Historically, August has been a volatile month for the stock market.


Photo:

Mark Lennihan/Associated Press

This August has been remarkably calm for the stock market, but history suggests it may not last.

Tuesday and Wednesday featured the S&P 500’s smallest two-day swing of 2018 between intraday highs and lows, according to Dow Jones Market Data. Wednesday and Thursday featured the second-smallest swing. It’s been eight sessions since the index had a one-day move up or down of greater than 0.5%.

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That contrasts with what historically has been a volatile month for the stock market. Since 1950, August has had the second worst monthly performance behind September, according to

LPL Financial
.

Over the past two decades, the index has fallen 1% on average in August, giving it the worst monthly performance, as The Wall Street Journal’s Markets newsletter noted Friday.

Perhaps it isn’t surprising that volatility creeps up when trading volume is thin and traders are away from their desks for vacation. On Thursday, U.S. composite stock market volume was the lowest since mid-July, and the 15th smallest this year.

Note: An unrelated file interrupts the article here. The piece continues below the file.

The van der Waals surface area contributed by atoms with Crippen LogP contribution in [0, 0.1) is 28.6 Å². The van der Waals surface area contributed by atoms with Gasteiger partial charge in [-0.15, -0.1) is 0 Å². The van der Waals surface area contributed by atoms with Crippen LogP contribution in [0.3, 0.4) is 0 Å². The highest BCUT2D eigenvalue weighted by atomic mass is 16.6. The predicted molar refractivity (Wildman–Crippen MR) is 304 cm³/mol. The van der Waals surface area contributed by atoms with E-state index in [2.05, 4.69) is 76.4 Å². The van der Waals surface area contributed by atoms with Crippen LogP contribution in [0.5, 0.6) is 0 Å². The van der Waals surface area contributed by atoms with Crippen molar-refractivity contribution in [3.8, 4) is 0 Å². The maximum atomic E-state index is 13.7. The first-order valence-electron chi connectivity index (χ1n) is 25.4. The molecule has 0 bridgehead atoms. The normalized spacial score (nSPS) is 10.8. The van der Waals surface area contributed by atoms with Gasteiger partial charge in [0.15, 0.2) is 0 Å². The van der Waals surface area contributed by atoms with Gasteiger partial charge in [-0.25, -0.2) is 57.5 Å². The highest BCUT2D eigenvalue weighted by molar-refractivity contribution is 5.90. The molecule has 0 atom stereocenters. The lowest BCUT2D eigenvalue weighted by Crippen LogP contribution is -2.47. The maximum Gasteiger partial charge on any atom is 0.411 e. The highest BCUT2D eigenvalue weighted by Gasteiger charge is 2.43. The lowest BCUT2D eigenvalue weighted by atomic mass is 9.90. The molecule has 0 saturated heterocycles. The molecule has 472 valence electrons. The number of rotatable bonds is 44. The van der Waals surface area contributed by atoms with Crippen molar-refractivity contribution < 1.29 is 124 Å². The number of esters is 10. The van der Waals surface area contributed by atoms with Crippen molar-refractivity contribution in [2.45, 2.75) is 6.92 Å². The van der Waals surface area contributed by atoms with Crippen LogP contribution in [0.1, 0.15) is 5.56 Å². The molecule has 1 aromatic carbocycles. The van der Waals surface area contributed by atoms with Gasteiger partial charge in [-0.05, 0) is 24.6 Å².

But another reason for the August effect is that some big market-moving events have happened during that time. In 2015, fears about China’s weakening currency spread, hammering the U.S. market. In 2011, S&P downgraded the U.S. credit rating. In 1998, the hedge fund Long-Term Capital Management blew up. In 1990, Iraq invaded Kuwait.

All told, when the market falls in August, it has averaged a loss of 4.5%, by far the worst average among the 12 months, according to LPL Financial.

For this August, the S&P 500 has edged up 1.3%. But there’s no shortage of potential threats that could upend the calm, from escalating trade disputes between the U.S. and China to growing risks for the tech giants that have underpinned the index’s rise. On Friday, a sharp drop in the Turkish lira showed the broader risks for emerging markets.

Of course, the market has had a strong three-month stretch, with the S&P 500 rising 5.8% over the period. The index sits less than 0.7% away from its record high, and there’s little to suggest an immediate reversal.

But as investors have found in recent years, August has a tendency to surprise.

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Write to Ben Eisen at ben.eisen@wsj.com

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